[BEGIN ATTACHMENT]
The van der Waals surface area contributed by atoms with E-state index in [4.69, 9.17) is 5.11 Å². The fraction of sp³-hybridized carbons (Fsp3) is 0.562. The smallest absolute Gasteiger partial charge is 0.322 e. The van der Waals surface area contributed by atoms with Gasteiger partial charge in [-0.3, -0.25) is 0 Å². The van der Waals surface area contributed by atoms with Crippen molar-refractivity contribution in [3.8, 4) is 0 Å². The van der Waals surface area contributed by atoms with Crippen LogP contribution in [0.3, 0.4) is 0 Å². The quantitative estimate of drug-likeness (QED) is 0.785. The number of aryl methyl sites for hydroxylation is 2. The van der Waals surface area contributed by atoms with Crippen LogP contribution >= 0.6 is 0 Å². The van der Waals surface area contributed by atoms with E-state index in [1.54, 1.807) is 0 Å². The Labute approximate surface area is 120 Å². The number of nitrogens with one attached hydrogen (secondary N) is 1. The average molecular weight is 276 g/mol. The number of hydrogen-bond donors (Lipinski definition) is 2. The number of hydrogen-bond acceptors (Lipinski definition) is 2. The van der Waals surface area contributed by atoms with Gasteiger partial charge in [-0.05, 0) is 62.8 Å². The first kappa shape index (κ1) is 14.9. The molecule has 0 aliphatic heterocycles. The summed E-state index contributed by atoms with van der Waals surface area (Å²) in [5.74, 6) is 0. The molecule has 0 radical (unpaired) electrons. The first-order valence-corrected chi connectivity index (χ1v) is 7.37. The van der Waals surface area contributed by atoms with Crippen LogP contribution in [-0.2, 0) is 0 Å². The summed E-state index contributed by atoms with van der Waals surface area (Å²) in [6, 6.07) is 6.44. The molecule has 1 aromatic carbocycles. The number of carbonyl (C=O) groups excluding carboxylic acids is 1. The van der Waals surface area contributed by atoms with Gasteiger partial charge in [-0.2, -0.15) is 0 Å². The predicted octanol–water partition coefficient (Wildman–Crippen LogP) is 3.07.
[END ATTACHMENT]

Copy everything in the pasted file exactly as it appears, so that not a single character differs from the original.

The van der Waals surface area contributed by atoms with E-state index in [4.69, 9.17) is 5.11 Å². The fraction of sp³-hybridized carbons (Fsp3) is 0.562. The smallest absolute Gasteiger partial charge is 0.322 e. The van der Waals surface area contributed by atoms with Gasteiger partial charge in [-0.3, -0.25) is 0 Å². The van der Waals surface area contributed by atoms with Crippen molar-refractivity contribution in [3.8, 4) is 0 Å². The van der Waals surface area contributed by atoms with Crippen LogP contribution in [0.3, 0.4) is 0 Å². The quantitative estimate of drug-likeness (QED) is 0.785. The number of aryl methyl sites for hydroxylation is 2. The van der Waals surface area contributed by atoms with Crippen LogP contribution >= 0.6 is 0 Å². The van der Waals surface area contributed by atoms with E-state index in [1.54, 1.807) is 0 Å². The Labute approximate surface area is 120 Å². The number of nitrogens with one attached hydrogen (secondary N) is 1. The average molecular weight is 276 g/mol. The number of hydrogen-bond donors (Lipinski definition) is 2. The number of hydrogen-bond acceptors (Lipinski definition) is 2. The van der Waals surface area contributed by atoms with Gasteiger partial charge in [-0.05, 0) is 62.8 Å². The first kappa shape index (κ1) is 14.9. The molecule has 0 aliphatic heterocycles. The summed E-state index contributed by atoms with van der Waals surface area (Å²) in [5.74, 6) is 0. The molecule has 0 radical (unpaired) electrons. The first-order valence-corrected chi connectivity index (χ1v) is 7.37. The van der Waals surface area contributed by atoms with Crippen LogP contribution in [-0.2, 0) is 0 Å². The summed E-state index contributed by atoms with van der Waals surface area (Å²) in [6, 6.07) is 6.44. The molecule has 1 aromatic carbocycles. The number of carbonyl (C=O) groups excluding carboxylic acids is 1. The van der Waals surface area contributed by atoms with Gasteiger partial charge in [-0.2, -0.15) is 0 Å². The predicted octanol–water partition coefficient (Wildman–Crippen LogP) is 3.07.